A cutting satire of political revolution with wonderfully dark humor and a grim mess of an outcome that will leave you wanting more.
The Wisdom of Crowds is Abercrombie's most political book to date - some of it subtle, some of it banged over your head with the flat of a blade before it guts you with sharp commentary. 'The Trouble with Peace' ended on the cusp of The Great Change, and I thought Wisdom would take some time before the Change itself became the centerpiece to the story. But there was no time wasted, as the big battle was gotten out of the way early. I was surprised to see a lengthy 'Little People' section (a consistent favorite of mine) occurred so early in chapter 2 when the narrative hopped around POVs during the madness of a battle. It was at that point in time when I realized that the book wasn't going to focus on the war itself, like his standalone, The Heroes, but rather the aftermath of it, while attempting to answer the question on everyone's mind -- what now?
And as expected, it all turns to shit. The Great Change is a change alright, but if you think it's for the better, then this must be your first rodeo. 'Here comes the new boss, same as the old boss,' rings true as new figures come into power, and the sadly laughable truth of hopeful democracy versus the greed of plutocracy comes to light. And with it, the horrific violence of an angry, repressed people who have decades of scores to settle.
In the North, both Rikke and Black Calder are attempting to out-maneuver each other for full control of the North. Although I love Rikke as a character, I found this to be the weakest section of the book. The planning and execution of their battle strategies and war preparations felt like we’ve gone down these paths before. It’s all very well written, but plot-wise it didn’t feel that different from many other North battles we’ve read since The Blade Itself.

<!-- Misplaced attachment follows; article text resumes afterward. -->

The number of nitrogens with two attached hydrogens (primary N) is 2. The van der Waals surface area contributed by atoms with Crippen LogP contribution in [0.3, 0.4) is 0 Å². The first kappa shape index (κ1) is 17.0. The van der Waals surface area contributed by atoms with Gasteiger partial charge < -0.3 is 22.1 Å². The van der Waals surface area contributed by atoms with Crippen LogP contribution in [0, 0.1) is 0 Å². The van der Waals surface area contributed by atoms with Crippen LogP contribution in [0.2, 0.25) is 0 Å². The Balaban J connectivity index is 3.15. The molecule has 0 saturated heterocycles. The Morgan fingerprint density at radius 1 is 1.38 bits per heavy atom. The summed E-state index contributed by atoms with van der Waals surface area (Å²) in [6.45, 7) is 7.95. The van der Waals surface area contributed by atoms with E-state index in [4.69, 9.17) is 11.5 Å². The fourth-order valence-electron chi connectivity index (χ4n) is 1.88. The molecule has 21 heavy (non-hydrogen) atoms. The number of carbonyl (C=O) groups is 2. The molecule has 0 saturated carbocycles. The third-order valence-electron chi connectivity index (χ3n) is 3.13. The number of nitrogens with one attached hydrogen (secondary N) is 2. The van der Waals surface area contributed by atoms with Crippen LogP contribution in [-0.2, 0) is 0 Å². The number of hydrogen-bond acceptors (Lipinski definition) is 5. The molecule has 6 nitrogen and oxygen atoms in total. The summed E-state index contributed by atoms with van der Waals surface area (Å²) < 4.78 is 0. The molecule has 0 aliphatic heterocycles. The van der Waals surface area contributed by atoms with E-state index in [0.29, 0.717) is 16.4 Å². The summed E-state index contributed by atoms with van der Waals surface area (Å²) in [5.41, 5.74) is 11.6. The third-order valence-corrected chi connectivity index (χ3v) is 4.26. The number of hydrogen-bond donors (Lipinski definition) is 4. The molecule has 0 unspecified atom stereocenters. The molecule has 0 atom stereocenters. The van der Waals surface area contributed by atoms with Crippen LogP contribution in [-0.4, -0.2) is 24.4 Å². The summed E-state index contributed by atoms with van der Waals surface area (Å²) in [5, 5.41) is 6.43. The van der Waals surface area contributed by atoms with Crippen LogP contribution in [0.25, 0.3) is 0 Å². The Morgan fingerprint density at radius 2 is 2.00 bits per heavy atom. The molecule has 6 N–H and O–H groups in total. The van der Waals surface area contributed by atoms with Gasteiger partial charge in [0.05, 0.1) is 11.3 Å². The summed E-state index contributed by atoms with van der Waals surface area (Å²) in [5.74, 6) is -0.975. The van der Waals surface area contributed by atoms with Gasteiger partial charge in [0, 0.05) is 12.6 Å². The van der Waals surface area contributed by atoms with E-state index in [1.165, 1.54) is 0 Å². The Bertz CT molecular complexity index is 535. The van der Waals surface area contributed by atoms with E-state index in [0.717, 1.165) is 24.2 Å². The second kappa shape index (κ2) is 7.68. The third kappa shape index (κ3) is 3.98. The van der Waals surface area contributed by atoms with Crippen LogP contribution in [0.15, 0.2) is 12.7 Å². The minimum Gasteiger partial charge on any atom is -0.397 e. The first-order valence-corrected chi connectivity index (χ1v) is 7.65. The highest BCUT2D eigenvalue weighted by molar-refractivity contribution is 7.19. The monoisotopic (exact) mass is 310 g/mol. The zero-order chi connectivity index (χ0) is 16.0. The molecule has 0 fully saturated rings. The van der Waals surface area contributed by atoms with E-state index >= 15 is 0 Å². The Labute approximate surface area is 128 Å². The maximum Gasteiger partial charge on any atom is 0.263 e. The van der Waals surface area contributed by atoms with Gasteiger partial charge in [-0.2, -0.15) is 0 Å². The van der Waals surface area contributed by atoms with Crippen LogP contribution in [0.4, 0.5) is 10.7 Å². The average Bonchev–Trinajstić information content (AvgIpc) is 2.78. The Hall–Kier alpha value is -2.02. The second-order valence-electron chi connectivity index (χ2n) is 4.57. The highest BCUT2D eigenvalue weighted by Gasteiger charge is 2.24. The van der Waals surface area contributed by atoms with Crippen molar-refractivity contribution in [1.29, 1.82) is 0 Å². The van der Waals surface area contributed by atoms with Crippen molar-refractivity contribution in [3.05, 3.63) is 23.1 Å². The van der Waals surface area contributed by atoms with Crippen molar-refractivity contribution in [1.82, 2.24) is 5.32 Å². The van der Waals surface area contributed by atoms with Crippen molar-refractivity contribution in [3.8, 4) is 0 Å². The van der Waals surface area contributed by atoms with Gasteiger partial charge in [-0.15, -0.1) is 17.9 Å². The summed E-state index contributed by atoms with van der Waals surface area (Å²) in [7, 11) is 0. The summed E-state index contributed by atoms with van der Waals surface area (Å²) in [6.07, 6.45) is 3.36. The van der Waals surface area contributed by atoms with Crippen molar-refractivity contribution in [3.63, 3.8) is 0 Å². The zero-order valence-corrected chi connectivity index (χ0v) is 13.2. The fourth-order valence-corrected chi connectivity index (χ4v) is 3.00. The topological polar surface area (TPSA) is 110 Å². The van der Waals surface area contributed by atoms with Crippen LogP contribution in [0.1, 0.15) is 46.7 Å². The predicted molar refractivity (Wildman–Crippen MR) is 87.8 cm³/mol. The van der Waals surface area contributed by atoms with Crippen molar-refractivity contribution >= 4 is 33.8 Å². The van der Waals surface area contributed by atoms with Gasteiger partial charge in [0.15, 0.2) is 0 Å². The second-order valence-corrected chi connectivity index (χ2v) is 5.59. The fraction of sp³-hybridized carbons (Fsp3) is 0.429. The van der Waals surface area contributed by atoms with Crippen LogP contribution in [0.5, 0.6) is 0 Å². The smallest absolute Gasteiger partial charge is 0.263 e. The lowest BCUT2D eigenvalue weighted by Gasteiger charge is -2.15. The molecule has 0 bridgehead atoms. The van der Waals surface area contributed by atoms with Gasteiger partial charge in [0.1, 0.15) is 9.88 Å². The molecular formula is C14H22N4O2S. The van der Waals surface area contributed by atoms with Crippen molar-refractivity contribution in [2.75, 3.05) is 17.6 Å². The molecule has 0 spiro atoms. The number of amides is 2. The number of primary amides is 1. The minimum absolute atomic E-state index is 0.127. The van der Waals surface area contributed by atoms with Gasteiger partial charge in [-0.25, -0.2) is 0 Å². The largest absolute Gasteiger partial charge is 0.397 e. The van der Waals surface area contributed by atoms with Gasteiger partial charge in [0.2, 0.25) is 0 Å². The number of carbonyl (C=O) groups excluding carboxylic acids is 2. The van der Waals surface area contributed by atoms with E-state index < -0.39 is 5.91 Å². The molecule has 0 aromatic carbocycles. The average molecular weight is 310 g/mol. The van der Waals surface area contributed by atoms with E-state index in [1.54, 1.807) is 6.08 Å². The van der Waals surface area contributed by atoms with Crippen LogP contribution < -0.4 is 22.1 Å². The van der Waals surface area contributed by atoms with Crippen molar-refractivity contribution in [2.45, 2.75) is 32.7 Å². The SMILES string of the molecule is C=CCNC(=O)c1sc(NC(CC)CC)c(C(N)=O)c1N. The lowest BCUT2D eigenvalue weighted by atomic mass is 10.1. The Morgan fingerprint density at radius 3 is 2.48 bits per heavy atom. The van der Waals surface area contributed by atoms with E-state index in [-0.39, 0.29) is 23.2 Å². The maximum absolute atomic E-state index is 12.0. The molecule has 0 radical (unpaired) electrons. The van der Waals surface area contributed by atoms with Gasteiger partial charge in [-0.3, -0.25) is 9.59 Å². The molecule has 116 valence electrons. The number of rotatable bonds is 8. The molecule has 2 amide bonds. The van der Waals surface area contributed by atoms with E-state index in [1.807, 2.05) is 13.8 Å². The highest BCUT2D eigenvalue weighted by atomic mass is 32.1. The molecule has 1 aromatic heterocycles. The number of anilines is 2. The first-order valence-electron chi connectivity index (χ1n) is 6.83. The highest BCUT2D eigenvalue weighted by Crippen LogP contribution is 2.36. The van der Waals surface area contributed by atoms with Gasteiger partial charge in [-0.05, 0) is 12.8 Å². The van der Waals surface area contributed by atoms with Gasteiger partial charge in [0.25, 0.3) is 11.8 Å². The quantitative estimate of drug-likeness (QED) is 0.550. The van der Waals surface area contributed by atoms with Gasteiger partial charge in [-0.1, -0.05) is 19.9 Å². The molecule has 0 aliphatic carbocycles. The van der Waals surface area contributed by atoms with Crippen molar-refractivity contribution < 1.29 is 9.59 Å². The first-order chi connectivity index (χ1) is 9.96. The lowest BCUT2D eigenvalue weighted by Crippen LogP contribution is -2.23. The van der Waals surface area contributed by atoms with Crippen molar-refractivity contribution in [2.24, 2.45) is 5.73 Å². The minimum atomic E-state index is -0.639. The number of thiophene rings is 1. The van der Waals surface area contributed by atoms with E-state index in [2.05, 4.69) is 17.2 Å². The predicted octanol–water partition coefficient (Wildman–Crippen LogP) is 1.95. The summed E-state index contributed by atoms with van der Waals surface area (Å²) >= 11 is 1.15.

There are tragic characters, such as Gunnar Broad and King Orso, who try to be good but cannot escape their cruel fates. There are characters who were heroes of days gone by that morph into despicable beings by book's end. There are long-simmering revelations, and loose ends that are tied. You will find that some people who should have learned the most will never learn. And there is an exciting passage toward the end of the story that leaves me thinking that the author has the bones of the next trilogy already in mind.
Although Abercrombie's plot twists were a bit predictable this time around, Wisdom easily stuck the landing of this dark, grim, political satire, rife with Shakespearean tragedies and sneaky gallows humor...
… and they all lived happily ever after!
Review by Adam Weller
1 positive reader review(s) in total for the The Age of Madness series
In 2002 Joe Abercrombie began the writing of a fantasy trilogy based around the adventures of Logan Ninefingers. The First Law trilogy (The Blade Itself, Before They Are Hanged and Last Argument of Kings) has since been publi [...]
9/10 from 1 reviews
There are currently no reader reviews for this book. Why not be the first?